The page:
Rise and Shine, Park Cities (7-19-11)

1. In what is probably the (roughly) 2,367th meeting on the Legacy Hillcrest project, the University Park City Council will meet tonight to hold a public hearing on the proposed change. This is a BYOP (Bring Your Own Pitchfork) event. Hearing starts at 5 p.m., though you might want to be there a bit early to grab a seat; the last meeting was standing-room only.

2. Seems the city of Dallas is attempting to get more beautiful by becoming less beautiful. At least temporarily.

As part of the extension of the Katy Trail, the city recently tore down a bunch of landscaping that hid UP’s Peek Services Center from the discerning looks of DART passengers. The problem was by doing that, the center was then out of compliance with the zoning rule established when the center was constructed in the late 90s, according to UP spokesman Steve Mace.

Dallas City Plan Commission will take up the case Thursday, and they’re expected to change the rule to bring Peek back into compliance. Since, you know, they were the ones who made it non-compliant.

Moral of the story: if in five years you’re riding your Schwinn on the Katy Trail extension, it’s probably not University Park’s fault if there isn’t any landscaping in front of Peek.

3. Reservations for Dallas Restaurant Week kicked off yesterday. There is only one Park Cities restaurant on the list — Cafe Pacific — but hey, you’ve probably eaten there already anyway.

If I had to pick from this list, I’d probably go with Brownstone or Tillman’s Roadhouse. Actually, wait, Tei An. Yes, I’ll make that reservation now.

For more information, head to KLRD.

4 thoughts on “Rise and Shine, Park Cities (7-19-11)

  • July 19, 2011 at 6:37 pm

    So let me get this straight. The Hotel Lumen, which sits just a few feet away from a preschool and multiple residences, is doubling in size with no visible parking (the expansion covers the hotel’s old and usually empty parking lot). Not a peep from the community.

    The Chase Building has much more open space around it (parking lots and streets) than the Lumen and less residential density in the immediate area (sorry, screamers, facts are facts). But somehow, the redevelopment plans have been churning for over a decade, while the usual suspects – the tedious Huddelstons on one side, the crazy coven of neighborhood harpies armed with “NO WALMART” yard signs on the other – engage in yet another act of soul-eating city hall kabuki.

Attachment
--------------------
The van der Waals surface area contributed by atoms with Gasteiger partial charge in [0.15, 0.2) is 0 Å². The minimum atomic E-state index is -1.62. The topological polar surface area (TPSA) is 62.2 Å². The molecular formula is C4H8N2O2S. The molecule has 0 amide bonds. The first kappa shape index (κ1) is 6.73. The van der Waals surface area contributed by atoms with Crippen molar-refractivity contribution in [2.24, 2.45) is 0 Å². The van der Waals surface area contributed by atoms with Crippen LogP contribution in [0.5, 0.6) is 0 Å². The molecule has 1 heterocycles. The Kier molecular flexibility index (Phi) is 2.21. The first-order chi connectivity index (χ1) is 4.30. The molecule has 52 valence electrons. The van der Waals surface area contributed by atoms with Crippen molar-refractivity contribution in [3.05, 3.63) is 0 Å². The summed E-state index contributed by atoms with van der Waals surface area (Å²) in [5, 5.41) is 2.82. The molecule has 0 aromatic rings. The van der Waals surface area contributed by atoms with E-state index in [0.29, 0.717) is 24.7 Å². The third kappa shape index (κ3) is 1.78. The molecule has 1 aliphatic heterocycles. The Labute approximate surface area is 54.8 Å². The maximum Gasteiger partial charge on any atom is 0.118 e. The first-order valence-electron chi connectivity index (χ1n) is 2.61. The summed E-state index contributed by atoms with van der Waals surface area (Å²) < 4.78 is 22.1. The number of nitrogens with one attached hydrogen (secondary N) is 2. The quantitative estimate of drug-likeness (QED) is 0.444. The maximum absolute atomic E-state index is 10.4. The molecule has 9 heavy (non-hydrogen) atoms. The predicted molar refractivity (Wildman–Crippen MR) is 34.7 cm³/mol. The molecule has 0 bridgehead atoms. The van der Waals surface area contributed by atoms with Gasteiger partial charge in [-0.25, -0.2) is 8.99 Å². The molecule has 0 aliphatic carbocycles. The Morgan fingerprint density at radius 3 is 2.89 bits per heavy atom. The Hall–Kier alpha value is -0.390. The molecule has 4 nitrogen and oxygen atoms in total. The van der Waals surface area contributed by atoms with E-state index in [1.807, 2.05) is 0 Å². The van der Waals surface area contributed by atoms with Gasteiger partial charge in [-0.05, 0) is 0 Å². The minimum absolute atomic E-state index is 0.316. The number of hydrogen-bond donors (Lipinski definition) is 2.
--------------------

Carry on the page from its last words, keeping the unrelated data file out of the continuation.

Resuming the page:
For the record, I live near the Lumen and actually like the mix of residential, hotel and retail in our little corner of the neighborhood, but someone needs to explain to me why the Chase Building redevelopment is such a big deal while the Lumen is not. Any takers?

  • July 20, 2011 at 1:17 am

    Sure, Neal, I’ll be your huckleberry.

    The Hotel Lumen, even doubled, is not at all comparable in size to the Legacy project. It will not generate anywhere near the increased vehicle traffic the Legacy project will. Nor will its height dominate everything else nearby, as Legacy would like its building to do. Nor does the Lumen’s expansion violate any pre-determined zoning decisions (to my knowledge). Nor have the Lumen’s owners repeatedly stuck their collective finger in the eyes of UP residents.

    The phrase “apples and oranges” comes to mind. Have the courtesy to educate yourself on the fundamentals before you start calling people names.

  • July 20, 2011 at 8:40 pm

    hmmm… no Gobel homeowner in Dallas County. must be a snider plaza merchant, or even worse, A RENTER!


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